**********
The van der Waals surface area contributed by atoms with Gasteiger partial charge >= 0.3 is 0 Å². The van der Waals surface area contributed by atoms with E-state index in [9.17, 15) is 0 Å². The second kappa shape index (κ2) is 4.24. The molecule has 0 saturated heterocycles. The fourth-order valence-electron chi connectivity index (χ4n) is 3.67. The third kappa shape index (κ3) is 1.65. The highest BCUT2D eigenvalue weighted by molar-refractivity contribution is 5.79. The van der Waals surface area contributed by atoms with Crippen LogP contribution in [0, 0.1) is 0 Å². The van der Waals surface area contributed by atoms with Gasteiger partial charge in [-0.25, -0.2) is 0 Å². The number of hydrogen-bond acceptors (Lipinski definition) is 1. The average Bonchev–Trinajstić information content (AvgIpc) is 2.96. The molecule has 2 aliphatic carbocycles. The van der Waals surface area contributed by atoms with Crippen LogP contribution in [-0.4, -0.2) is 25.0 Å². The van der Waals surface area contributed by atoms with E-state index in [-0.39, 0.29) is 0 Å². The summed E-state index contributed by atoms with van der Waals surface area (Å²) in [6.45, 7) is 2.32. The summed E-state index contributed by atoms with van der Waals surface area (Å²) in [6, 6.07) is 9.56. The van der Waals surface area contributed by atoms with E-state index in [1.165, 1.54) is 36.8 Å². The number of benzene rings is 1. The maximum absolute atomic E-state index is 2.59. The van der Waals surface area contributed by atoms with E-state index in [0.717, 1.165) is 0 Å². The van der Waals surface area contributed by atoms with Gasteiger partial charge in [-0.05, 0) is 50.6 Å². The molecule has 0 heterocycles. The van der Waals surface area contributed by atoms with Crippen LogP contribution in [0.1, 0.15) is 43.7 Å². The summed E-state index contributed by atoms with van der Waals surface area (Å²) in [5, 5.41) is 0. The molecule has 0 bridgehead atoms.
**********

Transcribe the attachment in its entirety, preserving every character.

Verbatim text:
The van der Waals surface area contributed by atoms with Gasteiger partial charge >= 0.3 is 0 Å². The van der Waals surface area contributed by atoms with E-state index in [9.17, 15) is 0 Å². The second kappa shape index (κ2) is 4.24. The molecule has 0 saturated heterocycles. The fourth-order valence-electron chi connectivity index (χ4n) is 3.67. The third kappa shape index (κ3) is 1.65. The highest BCUT2D eigenvalue weighted by molar-refractivity contribution is 5.79. The van der Waals surface area contributed by atoms with Crippen LogP contribution in [0, 0.1) is 0 Å². The van der Waals surface area contributed by atoms with Gasteiger partial charge in [-0.25, -0.2) is 0 Å². The number of hydrogen-bond acceptors (Lipinski definition) is 1. The average Bonchev–Trinajstić information content (AvgIpc) is 2.96. The molecule has 2 aliphatic carbocycles. The van der Waals surface area contributed by atoms with Crippen LogP contribution in [-0.4, -0.2) is 25.0 Å². The van der Waals surface area contributed by atoms with E-state index in [-0.39, 0.29) is 0 Å². The summed E-state index contributed by atoms with van der Waals surface area (Å²) in [6.45, 7) is 2.32. The summed E-state index contributed by atoms with van der Waals surface area (Å²) in [6, 6.07) is 9.56. The van der Waals surface area contributed by atoms with E-state index in [1.165, 1.54) is 36.8 Å². The number of benzene rings is 1. The maximum absolute atomic E-state index is 2.59. The van der Waals surface area contributed by atoms with E-state index in [0.717, 1.165) is 0 Å². The van der Waals surface area contributed by atoms with Gasteiger partial charge in [-0.05, 0) is 50.6 Å². The molecule has 0 heterocycles. The van der Waals surface area contributed by atoms with Crippen LogP contribution in [0.1, 0.15) is 43.7 Å². The summed E-state index contributed by atoms with van der Waals surface area (Å²) in [5, 5.41) is 0. The molecule has 0 bridgehead atoms.